So when we start "fresh" we can look at each company in the context of the "right now" and not in some past perfect world.

Here's What I See:

When we look at The Perfect Portfolio, the first thing that you should understand is that the portfolio is not "balanced." That is, the portfolio does not hold equal dollar amounts for each position. As a result, the portfolio performance is going to be reflective of that reality. Here's what I mean.

Let's look at the original component companies in The Perfect Portfolio as of 12/31/2015 through 3/31/2016:

These are the companies that were our original purchases that were made 2009-2011. Notice that I am not reporting the growth/loss of each company from out "cost basis" but instead am doing so from the starting point of 12/31/2015.

Here are some of the things that stick out to me. Verizon (NYSE:VZ) and AT&T (NYSE:T) are the best performing companies in the portfolio, year to date. Both are companies that have a higher yield point than my other stocks and a smaller Dividend Growth Rate, but both companies have made up for any negatives in their performance year to date.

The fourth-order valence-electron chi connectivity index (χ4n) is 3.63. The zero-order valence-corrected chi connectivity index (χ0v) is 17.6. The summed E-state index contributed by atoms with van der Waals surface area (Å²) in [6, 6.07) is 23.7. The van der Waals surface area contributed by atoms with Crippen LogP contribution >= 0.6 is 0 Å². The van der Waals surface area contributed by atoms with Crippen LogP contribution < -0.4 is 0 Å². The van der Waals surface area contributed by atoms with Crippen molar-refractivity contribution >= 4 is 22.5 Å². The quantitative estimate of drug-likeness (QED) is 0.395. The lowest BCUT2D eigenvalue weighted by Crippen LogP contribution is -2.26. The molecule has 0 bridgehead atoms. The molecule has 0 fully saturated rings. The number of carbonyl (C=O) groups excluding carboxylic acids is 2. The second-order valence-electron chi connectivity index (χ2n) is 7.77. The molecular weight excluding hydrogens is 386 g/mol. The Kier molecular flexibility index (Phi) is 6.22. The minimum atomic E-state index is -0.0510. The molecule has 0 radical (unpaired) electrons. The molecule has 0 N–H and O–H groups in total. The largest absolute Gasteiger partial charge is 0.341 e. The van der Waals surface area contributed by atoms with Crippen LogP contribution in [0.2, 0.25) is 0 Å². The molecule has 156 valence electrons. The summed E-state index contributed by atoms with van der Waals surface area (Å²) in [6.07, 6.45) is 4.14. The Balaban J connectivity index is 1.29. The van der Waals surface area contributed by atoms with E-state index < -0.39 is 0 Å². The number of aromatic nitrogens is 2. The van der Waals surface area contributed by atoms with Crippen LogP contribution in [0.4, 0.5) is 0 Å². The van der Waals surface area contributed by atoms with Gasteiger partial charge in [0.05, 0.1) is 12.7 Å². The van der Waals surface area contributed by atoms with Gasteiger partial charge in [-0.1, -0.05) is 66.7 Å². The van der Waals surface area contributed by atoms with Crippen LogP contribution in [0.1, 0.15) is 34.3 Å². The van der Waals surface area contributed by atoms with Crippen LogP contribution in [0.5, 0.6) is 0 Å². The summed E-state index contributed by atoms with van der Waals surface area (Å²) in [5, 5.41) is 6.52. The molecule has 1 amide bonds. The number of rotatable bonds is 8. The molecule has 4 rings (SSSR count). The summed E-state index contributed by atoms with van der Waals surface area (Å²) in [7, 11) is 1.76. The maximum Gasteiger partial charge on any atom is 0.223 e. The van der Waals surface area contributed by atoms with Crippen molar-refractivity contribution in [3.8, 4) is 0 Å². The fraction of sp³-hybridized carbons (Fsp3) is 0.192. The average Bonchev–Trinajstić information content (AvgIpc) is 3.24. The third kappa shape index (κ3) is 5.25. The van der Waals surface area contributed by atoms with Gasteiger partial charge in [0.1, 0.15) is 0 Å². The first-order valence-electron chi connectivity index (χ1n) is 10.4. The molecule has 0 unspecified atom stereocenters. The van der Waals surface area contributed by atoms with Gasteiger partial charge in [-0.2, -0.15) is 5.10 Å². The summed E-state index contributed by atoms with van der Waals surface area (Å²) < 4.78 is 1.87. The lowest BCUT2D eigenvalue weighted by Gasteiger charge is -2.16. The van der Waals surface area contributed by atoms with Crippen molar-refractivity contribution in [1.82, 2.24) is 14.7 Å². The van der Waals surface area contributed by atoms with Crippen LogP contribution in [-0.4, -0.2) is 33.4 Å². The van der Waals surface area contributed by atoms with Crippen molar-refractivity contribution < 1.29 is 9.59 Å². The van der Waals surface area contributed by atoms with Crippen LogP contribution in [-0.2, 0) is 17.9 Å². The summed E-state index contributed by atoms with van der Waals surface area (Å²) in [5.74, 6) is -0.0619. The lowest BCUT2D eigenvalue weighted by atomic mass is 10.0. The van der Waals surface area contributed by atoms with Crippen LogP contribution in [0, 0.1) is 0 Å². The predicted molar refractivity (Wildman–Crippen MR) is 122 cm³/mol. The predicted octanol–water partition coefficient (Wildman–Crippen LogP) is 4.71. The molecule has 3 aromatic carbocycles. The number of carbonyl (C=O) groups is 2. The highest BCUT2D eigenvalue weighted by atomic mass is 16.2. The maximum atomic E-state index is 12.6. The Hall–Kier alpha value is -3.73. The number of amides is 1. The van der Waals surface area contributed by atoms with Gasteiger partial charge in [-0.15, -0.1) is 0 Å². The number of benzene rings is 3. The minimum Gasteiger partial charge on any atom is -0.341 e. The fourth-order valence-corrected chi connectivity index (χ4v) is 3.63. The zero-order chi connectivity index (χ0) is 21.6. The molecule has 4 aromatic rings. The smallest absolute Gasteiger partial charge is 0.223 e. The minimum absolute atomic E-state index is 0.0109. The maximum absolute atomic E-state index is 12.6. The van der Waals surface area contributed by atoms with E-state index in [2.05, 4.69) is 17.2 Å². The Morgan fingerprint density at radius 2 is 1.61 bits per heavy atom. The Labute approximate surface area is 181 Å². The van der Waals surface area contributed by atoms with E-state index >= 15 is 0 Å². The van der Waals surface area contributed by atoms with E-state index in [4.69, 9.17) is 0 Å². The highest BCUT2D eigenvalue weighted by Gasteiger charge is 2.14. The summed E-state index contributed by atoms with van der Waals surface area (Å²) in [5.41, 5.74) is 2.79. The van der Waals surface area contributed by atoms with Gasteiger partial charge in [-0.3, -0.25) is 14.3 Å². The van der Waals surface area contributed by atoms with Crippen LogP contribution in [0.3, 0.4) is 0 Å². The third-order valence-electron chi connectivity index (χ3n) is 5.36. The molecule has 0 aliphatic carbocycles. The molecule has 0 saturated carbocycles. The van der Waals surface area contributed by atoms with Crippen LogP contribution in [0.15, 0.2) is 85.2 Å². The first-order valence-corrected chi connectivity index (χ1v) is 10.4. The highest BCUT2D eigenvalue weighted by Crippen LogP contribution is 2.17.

Coca-Cola (NYSE:KO), which so many articles have suggested is a company in decline, actually has a very nice gain so far this year, with an almost 8% change in price. McDonald's (NYSE:MCD) is another company that many articles have suggested is "finished." But, then again, surprises can be found almost anywhere, I guess.

The original group of companies in the portfolio are up 5.34% in the first quarter. Since I use dividend payments as supplemental income to my Social Security, there have been no reinvestment of dividend income in this portfolio since it's.

Comparing the portfolio to the "benchmark" of the S&P 500 Index (NYSEARCA:SPY) on a year to date basis, The Perfect Portfolio has "outperformed" the Index by a significant amount in the first quarter.

But What About The New Stuff?

If you have been following along with this series, you know that we have added 5 companies to our portfolio. Those 5 companies are: Cisco Systems (NASDAQ:CSCO), JPMorgan Chase (NYSE:JPM), Emerson Electric (NYSE:EMR), International Business Machines (NYSE:IBM), and Qualcomm (NASDAQ:QCOM).

In previous articles (link here), I discussed out purchases and provided trade notifications for each purchase to show the buy. I will do exactly the same on any sell orders. That is, tell you about our decision before we sell and then post the trade notification to confirm our doing so.

So how have we done so far? Let's take a look:

Our best performing company was CSCO with a 26% gain from our purchase, made on February 8 th, 2016.